Cover image for Wetware
Nova, Craig.
Personal Author:
First edition.
Publication Information:
New York : Shaye Areheart Books, [2002]

Physical Description:
339 pages ; 22 cm
Format :


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Item Holds
X Adult Fiction Popular Materials-Science Fiction/Fantasy

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In 2026 in an unnamed city that is darkly familiar and vividly possible, Hal Briggs is a biotech engineer. His specialty: encoding biology into digital form. In other words, manufacturing life. Already he'd created small animals that chirped cheerfully about a product, a beaver that sang a ditty about toothpaste. He'd designed extreme-sport survival games that transported players into fantasy dimensions. And now, the job keeping him up at all hours of the night has become his obsession--developing a coding system to produce the human body. People. Gray-skinned and brutish, designed to do the dangerous and dull jobs no one else wants. At corporate giant Galapagos Wetware, business is booming. Buyers want creatures with more finesse. They want workers who are good with handguns and who have the ability to deceive. Workers who are cunning, who thrive on terror, who are indifferent to a plea for mercy. They want workers who look more human. The prototypes are emerging slowly in the ice-cold lab. Briggs's code is like poetry, like perfectly structured haiku. He begins to add forbidden details--a sense of humor, mathematical brilliance, an instinct for music, a profound longing. With each detail Briggs adds, the more infatuated he becomes, until he adds the most dangerous detail of all--the ability to reproduce. In the bowels of Galapagos Wetware, in a room filled with blue-tinted snow, Hal Briggs watches as his latest creation--he has named her Kay--blows him a kiss, while Jack, the male next to her, mouths, "Don't worry." What could possibly go wrong? Craig Nova, a master of the modern American novel, creates a thrilling tale of the ethics of desire, the metaphysics of technology, and the dangerous mystery of manufactured beauty in a future becoming more real with every passing day.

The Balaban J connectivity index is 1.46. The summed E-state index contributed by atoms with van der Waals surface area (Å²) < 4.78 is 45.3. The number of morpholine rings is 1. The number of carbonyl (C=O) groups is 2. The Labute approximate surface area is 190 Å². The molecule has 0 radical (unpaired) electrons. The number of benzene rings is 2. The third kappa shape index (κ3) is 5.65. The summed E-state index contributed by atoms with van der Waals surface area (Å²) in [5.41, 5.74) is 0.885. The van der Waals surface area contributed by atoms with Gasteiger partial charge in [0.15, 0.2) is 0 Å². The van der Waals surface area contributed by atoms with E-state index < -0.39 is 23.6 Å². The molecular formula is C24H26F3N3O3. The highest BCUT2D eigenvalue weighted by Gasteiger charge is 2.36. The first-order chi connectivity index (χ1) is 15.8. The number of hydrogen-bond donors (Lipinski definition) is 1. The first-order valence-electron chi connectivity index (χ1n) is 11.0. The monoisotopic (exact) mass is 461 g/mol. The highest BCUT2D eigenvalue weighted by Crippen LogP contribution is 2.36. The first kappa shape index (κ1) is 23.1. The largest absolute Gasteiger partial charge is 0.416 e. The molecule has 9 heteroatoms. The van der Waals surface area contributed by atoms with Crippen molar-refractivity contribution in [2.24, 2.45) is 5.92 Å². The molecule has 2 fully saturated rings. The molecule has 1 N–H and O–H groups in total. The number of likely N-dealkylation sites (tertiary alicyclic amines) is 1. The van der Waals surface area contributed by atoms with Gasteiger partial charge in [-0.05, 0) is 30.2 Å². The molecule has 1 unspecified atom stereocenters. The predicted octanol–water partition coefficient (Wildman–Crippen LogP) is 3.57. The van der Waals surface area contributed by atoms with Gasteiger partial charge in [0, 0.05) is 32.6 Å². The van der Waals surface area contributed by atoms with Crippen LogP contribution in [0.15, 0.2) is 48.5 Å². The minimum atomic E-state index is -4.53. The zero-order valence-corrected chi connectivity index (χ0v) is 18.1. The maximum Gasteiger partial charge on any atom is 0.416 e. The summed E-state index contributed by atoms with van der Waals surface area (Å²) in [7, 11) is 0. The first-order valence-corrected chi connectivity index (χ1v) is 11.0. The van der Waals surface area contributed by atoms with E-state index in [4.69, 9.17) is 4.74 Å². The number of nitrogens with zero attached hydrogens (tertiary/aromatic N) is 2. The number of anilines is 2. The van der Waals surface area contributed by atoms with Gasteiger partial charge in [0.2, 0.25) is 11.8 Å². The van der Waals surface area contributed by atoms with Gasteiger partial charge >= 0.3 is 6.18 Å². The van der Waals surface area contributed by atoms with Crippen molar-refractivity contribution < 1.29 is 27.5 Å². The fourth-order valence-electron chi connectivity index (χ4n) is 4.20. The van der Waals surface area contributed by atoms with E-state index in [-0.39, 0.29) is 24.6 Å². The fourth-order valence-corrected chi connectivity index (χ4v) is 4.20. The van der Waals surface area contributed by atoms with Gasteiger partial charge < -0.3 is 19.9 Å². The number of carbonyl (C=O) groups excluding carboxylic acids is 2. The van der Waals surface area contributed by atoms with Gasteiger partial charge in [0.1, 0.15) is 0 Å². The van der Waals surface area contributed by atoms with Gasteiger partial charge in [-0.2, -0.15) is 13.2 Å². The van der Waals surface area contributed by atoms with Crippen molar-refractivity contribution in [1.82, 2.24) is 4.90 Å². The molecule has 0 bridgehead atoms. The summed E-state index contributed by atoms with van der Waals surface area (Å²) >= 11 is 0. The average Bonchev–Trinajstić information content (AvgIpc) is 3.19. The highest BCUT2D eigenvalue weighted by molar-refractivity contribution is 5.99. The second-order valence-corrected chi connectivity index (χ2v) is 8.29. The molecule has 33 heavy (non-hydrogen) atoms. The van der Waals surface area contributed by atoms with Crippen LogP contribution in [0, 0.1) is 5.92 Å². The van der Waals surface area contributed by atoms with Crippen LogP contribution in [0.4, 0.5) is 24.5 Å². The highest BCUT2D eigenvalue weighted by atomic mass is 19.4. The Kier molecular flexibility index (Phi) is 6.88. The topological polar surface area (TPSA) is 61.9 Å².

Author Notes

Craig Nova is the author of nine widely praised & translated novels. He is the recipient of a Guggenheim Fellowship. Nova lives in Vermont.

(Bowker Author Biography)

Reviews 3

Booklist Review

Nova walks a fine line between noir and straight-ahead fiction in his taut, moody, and piercing novels. Here, he ventures even further into genre territory, massaging a tired Blade Runnerlike plot about a lonely guy who designs wetwarenot quite human beings grown in labs to perform the lowliest of tasks, labor humans won't do, so enthralled are they to the voodoo of the global stock markets and the eroticism of virtual realities. Briggs breaks the rules and tweaks the genetic code of two of his creatures, making them sexy, sensitive, and highly intelligent. He names them Kay and Jack and is only mildly surprised when they escape from the lab. Meanwhile, an immensely influential financial guru has made a diabolical enemy, a new "wild disease" erupts, and Briggs and his creations are in great danger. Nova transcends the hackneyed to evoke a compellingly malevolent and tragic near future, where money and prejudice continue to rule and beauty and the aspect of our souls that treasures it are reduced to mere commodities, even liabilities. Donna Seaman